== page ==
The Križevci statutes therefore primarily advocate joy and happiness in a good society where friendships, hospitality and good interpersonal relations are nurtured, but they explicitly warn that drinking wine and spirits is done with reason, because everything that is done excessively is not good for an individual, nor for society.
The name bilikum comes from the German word willkommen. Bilikum was any vessel from which a toast was drunk in honor of coming to someone’s house. The most famous are bilikums in three parts (the word trilikum, which people associate with a three-part vessel, is an incorrect name and means nothing), but bilikum could have been the most common purchase. Drinking bilikum was a very important act and as such was immediately entered into the house protocol. It was a book in which everything was recorded, from information about who drank bilikum and thus became a family friend, to other important information such as the birth, marriage or death of a family member, but also how he gave birth on the farm, what it was like harvest, how much must was obtained and the like. The house protocol was the most important book in every house and was kept in a special place, usually under lock and key.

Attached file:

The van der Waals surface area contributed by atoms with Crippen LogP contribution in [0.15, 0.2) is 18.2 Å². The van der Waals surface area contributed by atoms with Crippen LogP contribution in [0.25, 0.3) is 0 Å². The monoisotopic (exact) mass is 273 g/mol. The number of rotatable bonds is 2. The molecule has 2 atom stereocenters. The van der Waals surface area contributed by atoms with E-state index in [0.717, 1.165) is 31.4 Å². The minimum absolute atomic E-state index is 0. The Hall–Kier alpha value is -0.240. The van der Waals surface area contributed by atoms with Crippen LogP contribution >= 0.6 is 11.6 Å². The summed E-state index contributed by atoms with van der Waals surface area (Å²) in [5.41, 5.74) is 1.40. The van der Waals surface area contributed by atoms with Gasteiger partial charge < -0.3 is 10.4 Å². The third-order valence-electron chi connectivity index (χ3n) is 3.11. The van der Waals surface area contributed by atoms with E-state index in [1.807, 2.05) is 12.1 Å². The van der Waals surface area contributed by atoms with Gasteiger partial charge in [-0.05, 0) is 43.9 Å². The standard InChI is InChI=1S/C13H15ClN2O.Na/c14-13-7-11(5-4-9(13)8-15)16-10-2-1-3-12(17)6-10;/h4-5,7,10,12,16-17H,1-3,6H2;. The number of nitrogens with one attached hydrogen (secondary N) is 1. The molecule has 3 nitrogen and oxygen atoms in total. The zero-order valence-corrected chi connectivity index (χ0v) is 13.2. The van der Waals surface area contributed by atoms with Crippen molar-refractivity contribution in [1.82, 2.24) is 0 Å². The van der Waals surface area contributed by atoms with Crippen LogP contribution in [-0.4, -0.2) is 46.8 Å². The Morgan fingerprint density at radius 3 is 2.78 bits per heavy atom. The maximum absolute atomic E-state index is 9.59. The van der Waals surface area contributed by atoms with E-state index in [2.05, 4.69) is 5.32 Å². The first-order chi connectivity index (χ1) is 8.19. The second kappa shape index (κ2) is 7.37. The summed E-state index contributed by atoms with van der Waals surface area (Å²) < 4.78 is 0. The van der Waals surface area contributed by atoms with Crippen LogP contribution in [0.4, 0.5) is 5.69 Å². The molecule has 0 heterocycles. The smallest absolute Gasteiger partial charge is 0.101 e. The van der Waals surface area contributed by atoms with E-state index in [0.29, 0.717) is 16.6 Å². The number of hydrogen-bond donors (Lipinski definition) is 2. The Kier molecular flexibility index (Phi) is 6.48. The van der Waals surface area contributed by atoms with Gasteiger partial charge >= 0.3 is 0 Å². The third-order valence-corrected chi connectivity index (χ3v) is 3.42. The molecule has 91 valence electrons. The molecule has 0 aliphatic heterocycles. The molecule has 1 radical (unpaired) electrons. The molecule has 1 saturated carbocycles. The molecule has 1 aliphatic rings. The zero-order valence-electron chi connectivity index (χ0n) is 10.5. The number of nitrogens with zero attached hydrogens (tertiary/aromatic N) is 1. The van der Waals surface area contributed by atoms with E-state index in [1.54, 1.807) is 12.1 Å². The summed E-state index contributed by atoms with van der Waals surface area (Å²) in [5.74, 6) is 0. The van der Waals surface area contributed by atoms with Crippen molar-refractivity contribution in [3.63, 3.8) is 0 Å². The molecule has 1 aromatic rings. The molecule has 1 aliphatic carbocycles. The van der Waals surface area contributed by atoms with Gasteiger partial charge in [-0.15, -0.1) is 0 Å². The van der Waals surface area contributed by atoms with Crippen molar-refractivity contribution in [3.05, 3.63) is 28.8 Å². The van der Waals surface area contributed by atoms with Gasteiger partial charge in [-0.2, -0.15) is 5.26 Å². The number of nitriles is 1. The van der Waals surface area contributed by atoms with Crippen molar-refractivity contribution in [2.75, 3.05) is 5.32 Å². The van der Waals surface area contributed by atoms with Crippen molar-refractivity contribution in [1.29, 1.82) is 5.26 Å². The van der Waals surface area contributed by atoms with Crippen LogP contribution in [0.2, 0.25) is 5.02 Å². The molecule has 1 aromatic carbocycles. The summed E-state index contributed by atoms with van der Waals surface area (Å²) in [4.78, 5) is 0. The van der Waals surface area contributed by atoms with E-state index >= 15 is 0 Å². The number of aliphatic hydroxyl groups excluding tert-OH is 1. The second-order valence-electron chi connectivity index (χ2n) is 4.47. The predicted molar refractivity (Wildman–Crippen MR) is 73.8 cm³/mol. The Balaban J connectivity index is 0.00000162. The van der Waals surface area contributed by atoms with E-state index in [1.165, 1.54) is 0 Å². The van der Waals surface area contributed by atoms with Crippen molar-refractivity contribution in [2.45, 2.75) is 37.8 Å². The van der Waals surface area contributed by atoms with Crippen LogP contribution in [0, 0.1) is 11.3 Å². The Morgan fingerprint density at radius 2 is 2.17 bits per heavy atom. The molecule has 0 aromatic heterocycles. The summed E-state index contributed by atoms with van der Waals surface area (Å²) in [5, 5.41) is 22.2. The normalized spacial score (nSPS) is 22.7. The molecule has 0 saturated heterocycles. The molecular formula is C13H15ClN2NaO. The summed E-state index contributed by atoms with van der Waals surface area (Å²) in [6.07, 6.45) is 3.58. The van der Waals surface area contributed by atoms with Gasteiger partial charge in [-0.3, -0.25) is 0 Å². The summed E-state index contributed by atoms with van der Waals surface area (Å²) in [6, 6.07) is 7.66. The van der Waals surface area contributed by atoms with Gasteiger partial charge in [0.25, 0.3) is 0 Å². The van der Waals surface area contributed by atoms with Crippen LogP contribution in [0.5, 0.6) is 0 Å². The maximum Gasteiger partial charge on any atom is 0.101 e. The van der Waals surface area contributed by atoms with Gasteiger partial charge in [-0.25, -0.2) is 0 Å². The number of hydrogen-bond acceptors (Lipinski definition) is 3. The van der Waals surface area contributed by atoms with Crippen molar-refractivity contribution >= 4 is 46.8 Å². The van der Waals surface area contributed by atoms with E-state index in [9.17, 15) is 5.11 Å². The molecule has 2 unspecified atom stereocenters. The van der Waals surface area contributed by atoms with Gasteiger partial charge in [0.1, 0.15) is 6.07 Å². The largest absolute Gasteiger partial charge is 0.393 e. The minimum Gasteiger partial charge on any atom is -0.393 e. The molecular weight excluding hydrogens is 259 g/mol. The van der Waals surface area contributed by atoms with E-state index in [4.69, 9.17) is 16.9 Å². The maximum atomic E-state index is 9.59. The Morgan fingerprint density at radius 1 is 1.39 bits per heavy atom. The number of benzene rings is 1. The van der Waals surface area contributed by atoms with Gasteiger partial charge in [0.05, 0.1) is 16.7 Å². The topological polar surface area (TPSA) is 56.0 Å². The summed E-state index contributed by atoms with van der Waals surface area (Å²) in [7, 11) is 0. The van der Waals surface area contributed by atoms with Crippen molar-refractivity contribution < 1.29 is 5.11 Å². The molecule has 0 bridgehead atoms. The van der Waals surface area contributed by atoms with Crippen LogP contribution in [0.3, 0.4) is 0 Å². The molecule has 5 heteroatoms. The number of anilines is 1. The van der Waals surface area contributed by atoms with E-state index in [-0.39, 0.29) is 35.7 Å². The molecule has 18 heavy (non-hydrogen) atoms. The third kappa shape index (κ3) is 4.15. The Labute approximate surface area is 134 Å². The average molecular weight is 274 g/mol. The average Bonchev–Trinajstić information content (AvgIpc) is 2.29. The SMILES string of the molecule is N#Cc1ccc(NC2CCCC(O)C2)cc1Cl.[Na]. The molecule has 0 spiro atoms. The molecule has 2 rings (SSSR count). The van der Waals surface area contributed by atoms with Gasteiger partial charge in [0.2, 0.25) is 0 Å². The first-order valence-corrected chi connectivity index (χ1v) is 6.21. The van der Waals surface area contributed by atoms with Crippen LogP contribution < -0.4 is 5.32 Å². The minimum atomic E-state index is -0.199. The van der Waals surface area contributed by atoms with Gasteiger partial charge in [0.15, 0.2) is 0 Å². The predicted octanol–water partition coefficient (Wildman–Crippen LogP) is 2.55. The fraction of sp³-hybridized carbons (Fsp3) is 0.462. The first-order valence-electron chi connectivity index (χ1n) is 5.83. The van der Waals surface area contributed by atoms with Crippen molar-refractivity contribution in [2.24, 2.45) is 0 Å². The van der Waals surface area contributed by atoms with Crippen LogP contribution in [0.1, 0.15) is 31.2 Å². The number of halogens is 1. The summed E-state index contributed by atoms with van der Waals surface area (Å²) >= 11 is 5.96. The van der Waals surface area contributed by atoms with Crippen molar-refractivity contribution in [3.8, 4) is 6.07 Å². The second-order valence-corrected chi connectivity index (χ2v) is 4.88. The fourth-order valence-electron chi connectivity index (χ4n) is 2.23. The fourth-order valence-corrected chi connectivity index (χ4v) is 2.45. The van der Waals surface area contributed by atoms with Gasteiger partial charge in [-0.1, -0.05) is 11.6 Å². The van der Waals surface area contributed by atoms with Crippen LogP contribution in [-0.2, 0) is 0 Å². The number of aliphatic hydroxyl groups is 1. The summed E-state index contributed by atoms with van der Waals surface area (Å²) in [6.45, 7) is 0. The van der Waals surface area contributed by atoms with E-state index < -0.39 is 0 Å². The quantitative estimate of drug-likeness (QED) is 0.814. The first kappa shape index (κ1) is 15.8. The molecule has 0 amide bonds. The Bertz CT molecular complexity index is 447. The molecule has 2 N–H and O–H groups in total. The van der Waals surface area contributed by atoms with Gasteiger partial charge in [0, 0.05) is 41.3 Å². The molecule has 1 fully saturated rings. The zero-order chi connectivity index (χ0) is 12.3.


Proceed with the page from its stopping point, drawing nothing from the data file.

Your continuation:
Spravišče is traditional folk festival and cultural-historical event that has been held every June since 1968. It is based on the legend that speaks of the reconciliation of Križevci citizens and Kalnik plums nobles and on the Križevci statutes, the popular wine ceremony and the first written rules of conduct in cheerful company and at a full table.
Legend dating back to the 13th century has it that the Croatian-Hungarian king Bela IV took refuge in the old town of Kalnik to hide from invading Mongol armies. Due to the high walls of Kalnik castle and the lack of adequate weapons, the Mongols could not reach the king. Kalnik peasants who were hiding him, thought of starving them to surrender. However, as plums grew along Kalnik, the peasants began to feed the king with plums. Mongol armies eventually lost patience and withdrew, making Kalnik the only city that the fierce invaders did not conquer. As a token of gratitude, the king conferred noble titles on the peasants, and yet, having saved the king, were in a more favorable position.